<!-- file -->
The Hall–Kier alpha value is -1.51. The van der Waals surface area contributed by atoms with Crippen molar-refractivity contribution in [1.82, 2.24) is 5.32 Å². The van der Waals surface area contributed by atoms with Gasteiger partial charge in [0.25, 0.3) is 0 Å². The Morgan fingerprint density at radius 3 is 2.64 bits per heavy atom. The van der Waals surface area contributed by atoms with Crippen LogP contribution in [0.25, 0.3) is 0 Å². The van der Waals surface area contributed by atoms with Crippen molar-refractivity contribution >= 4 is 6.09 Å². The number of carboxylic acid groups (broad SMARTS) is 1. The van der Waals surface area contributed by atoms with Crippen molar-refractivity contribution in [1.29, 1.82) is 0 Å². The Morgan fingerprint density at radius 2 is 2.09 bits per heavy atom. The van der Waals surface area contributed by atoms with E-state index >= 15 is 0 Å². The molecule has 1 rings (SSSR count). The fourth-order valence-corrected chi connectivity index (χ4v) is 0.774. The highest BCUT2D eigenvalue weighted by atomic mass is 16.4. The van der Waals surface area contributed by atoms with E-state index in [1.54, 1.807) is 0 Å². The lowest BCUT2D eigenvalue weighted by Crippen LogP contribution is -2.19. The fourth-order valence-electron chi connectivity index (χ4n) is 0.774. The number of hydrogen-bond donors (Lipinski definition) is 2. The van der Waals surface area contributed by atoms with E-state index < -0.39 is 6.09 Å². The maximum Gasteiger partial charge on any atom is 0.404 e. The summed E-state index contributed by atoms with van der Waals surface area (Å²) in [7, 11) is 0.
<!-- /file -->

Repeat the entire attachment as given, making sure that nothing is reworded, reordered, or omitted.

The Hall–Kier alpha value is -1.51. The van der Waals surface area contributed by atoms with Crippen molar-refractivity contribution in [1.82, 2.24) is 5.32 Å². The van der Waals surface area contributed by atoms with Gasteiger partial charge in [0.25, 0.3) is 0 Å². The Morgan fingerprint density at radius 3 is 2.64 bits per heavy atom. The van der Waals surface area contributed by atoms with Crippen LogP contribution in [0.25, 0.3) is 0 Å². The van der Waals surface area contributed by atoms with Crippen molar-refractivity contribution >= 4 is 6.09 Å². The number of carboxylic acid groups (broad SMARTS) is 1. The van der Waals surface area contributed by atoms with Crippen molar-refractivity contribution in [1.29, 1.82) is 0 Å². The Morgan fingerprint density at radius 2 is 2.09 bits per heavy atom. The van der Waals surface area contributed by atoms with E-state index >= 15 is 0 Å². The molecule has 1 rings (SSSR count). The fourth-order valence-corrected chi connectivity index (χ4v) is 0.774. The highest BCUT2D eigenvalue weighted by atomic mass is 16.4. The van der Waals surface area contributed by atoms with E-state index in [1.54, 1.807) is 0 Å². The lowest BCUT2D eigenvalue weighted by Crippen LogP contribution is -2.19. The fourth-order valence-electron chi connectivity index (χ4n) is 0.774. The number of hydrogen-bond donors (Lipinski definition) is 2. The van der Waals surface area contributed by atoms with E-state index < -0.39 is 6.09 Å². The maximum Gasteiger partial charge on any atom is 0.404 e. The summed E-state index contributed by atoms with van der Waals surface area (Å²) in [7, 11) is 0.